“Turns out this guy didn’t have very many friends! Ever his TA’s called him ‘demanding’ and ‘sociopathic’, and everyone agreed that he spent way too much time down in his lab. Plus there were rumors he would hit on students after class, but I couldn’t find any proof of that. Does that help any Sollux?”
“It just might. I’m going to take what I could recover back to Dr. Harley at the station lab, maybe we can figure out where he’s keeping this thing.”
The next two days were quiet and uncomfortable at the station, with everyone working as hard as possible to get the data Sollux needed to make his next big breakthrough in the case. With the Ampora trail cold, Sollux realized he had no choice but to try to catch him in the act.
Just before closing time on the last day before the storm, Sollux took John aside.
“Storm’s moving in tomorrow. Dr. Harley couldn’t figure out how to track this Ampora character, which means we catch him tomorrow, before he kills again.”
“So who’s he going after?”
Sollux dropped his voice low, as if what he was about to say next was so profane he wasn’t comfortable speaking it.
“Peixes. Feferi Peixes. Head of the teacher’s union and the one that ordered the research cuts to help keep the teachers employed.”
John’s face went totally white.
“But weren’t you guys...”
“Yeah, she’s my ex, and yes I still have feelings for her. It won’t get in the way of my job, so don’t bother asking. Let’s get out of here, we’ve got a long day tomorrow.”
But Sollux didn’t sleep a wink that night. He couldn’t stop thinking about the Vantas case, how he didn’t crack it until it was too late and the revolutionary made good on his promise, how he failed the DA and Aradia, and how he ultimately just played into Vriska’s hands.
And then came the visions of Feferi: the reminders of his failed marriage, the sting of loss when she told him that she simply wasn’t interested anymore, and the constant longing for her that he felt every day, underneath it all.
When the sun finally appeared behind the Prospit skyline, Sollux felt drained and tired, but he didn’t have any choice but to get up and face the day, a storm was coming.
He had John call Feferi and warn her not to leave the apartment that night, that her life was in danger. Then he assigned every available officer to her building, watching every entrance. Sollux himself canvassed the area around the building, looking for anywhere that Dr. Ampora could set up his weapon.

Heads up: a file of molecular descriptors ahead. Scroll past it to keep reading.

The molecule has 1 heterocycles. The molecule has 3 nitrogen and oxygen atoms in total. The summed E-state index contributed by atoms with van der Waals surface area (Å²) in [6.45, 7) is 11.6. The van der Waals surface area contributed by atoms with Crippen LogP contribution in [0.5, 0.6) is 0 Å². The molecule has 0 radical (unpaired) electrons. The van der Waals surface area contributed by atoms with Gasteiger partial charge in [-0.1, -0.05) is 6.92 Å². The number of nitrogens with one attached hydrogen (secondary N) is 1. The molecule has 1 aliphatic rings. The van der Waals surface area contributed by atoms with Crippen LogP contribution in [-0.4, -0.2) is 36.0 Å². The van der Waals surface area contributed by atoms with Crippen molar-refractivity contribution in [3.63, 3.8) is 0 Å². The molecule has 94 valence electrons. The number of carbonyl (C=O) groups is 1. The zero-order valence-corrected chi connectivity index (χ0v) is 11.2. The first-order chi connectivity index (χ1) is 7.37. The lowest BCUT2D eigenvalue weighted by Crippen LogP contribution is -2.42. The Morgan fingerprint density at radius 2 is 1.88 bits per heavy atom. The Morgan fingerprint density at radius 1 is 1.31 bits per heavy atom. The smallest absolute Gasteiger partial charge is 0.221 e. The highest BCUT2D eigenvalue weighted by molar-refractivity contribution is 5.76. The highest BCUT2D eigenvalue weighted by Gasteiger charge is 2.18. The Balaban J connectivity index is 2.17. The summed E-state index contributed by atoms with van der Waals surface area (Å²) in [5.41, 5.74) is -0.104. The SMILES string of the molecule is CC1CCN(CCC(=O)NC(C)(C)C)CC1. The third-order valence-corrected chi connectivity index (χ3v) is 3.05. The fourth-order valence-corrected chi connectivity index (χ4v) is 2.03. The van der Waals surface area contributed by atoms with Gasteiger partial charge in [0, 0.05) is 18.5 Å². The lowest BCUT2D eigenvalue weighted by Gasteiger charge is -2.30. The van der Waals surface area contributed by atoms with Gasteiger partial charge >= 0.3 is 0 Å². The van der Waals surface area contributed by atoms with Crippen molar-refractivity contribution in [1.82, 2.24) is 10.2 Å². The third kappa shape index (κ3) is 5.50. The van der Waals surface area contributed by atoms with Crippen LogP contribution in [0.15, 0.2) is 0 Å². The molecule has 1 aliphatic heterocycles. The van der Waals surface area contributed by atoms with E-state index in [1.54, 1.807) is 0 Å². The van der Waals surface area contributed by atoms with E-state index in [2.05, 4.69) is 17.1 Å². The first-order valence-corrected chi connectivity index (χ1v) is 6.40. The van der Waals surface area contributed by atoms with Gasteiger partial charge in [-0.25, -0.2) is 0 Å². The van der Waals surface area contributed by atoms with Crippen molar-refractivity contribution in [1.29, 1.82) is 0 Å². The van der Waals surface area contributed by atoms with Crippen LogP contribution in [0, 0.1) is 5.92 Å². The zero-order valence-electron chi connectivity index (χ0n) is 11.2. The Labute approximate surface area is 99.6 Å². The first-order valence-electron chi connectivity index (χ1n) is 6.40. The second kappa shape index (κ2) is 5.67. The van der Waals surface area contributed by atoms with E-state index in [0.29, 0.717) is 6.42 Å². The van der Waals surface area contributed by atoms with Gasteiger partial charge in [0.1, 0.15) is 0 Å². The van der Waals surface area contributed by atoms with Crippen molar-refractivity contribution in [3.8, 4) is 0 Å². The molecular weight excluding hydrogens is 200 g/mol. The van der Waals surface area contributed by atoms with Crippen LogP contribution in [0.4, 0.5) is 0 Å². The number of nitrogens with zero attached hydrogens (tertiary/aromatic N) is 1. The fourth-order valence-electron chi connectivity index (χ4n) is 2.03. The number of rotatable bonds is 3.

As the clouds rolled in, Sollux set up his rifle and a set of binoculars on the roof of a building near Feferi’s building, slightly closer than the effective range of the beam weapon. Meanwhile, John was standing inside Feferi’s apartment, guarding the door.
As the rain started, Sollux gritted his teeth and settled in for a long wet night. When the first crash of thunder and flash of lightning appeared, Sollux jumped and radioed in to check with John, who assured him everything was still okay. For three hours, Sollux sat in the rain, remaining vigilant.
And then it happened in an instant. Sollux saw a flash a green lightening cut across the sky, arcing toward’s Feferi’s building. As he radioed in to John to warn him to keep Feferi away from the windows, the crack of the loudest thunder he had ever heard filled his ears. The next few moments happened in slow motion. He saw the glass pane of the apartment's windows smash, half-melted by the past, and he heard her familiar voice, twisted into an inhuman scream.
Sollux twisted his body towards the source of the green lightning. Though the whole ordeal took only four seconds, he feared he was already too late. His guilt and sorrow took over, crushing him from the inside. Then John’s voice cut across the two-way.
“Officer Captor, I need you to listen to me. I need you to be a cop right now. This isn’t about judgement, this isn’t about revenge. You need to catch this guy, no more no less. Clear your head and take the shot. Nothing else matters.”
Something in John’s words caught Sollux, and triggered something deep inside him. As he lowered his eye to the scope of the rifle, he was totally automatic, there was no feeling, nothing at all.
The first shot missed, striking the brick behind the figure, who immediately turned to run towards the apartment's rooftop entrance. The next instant was a cacophony of noise: the single heartbeat in Sollux’s chest, the single breath he gave himself, the click of the next bullet cycling into the chamber, the wail of the ambulance coming for a doomed Feferi, and yet another peal of thunder.
As Sollux breathed out, he steadied the scope and took another shot, just as the figure was running through the doorway, the bullet passed through his leg, knocking him down the flight of stairs. Completely monotone, Sollux announced on the radio that the suspect was downed in the apartment building on LOWAA Street, and ordered all available units there immediately.
From there, everything was a blur. Sollux felt himself collapse on the rooftop, utterly overwhelmed. He lost track of time as the steady drip of rain, the crash of thunder, and the flash of lightning made a rhythm that utterly consumed him. His face was so soaked with rain and tears that he couldn’t tell where he ended and the storm began.
An eternity later, Sollux felt John’s hands on his face. The two sat there in perfect silence, letting the storm do the talking for them. As John lifted Sollux to a seated position, the two locked eyes and continued to say nothing. When John finally did speak up, he didn’t offer any words of congratulations or consolation, because he knew it wouldn’t help.
Instead he just reached out, one officer to another. As he hugged Sollux on that drenched rooftop, John tried to communicate everything he needed through that single embrace. He tried to tell Sollux that everything would be okay now, that Sollux was the best damn cop he had ever seen, and that Sollux had put a serial murderer behind bars. He hugged an extra bit that tried to say that he was deeply sorry about Feferi, that he had never felt loss like Sollux did and he couldn’t hope to understand.
And maybe, somewhere, Sollux understood all that, and he hugged back.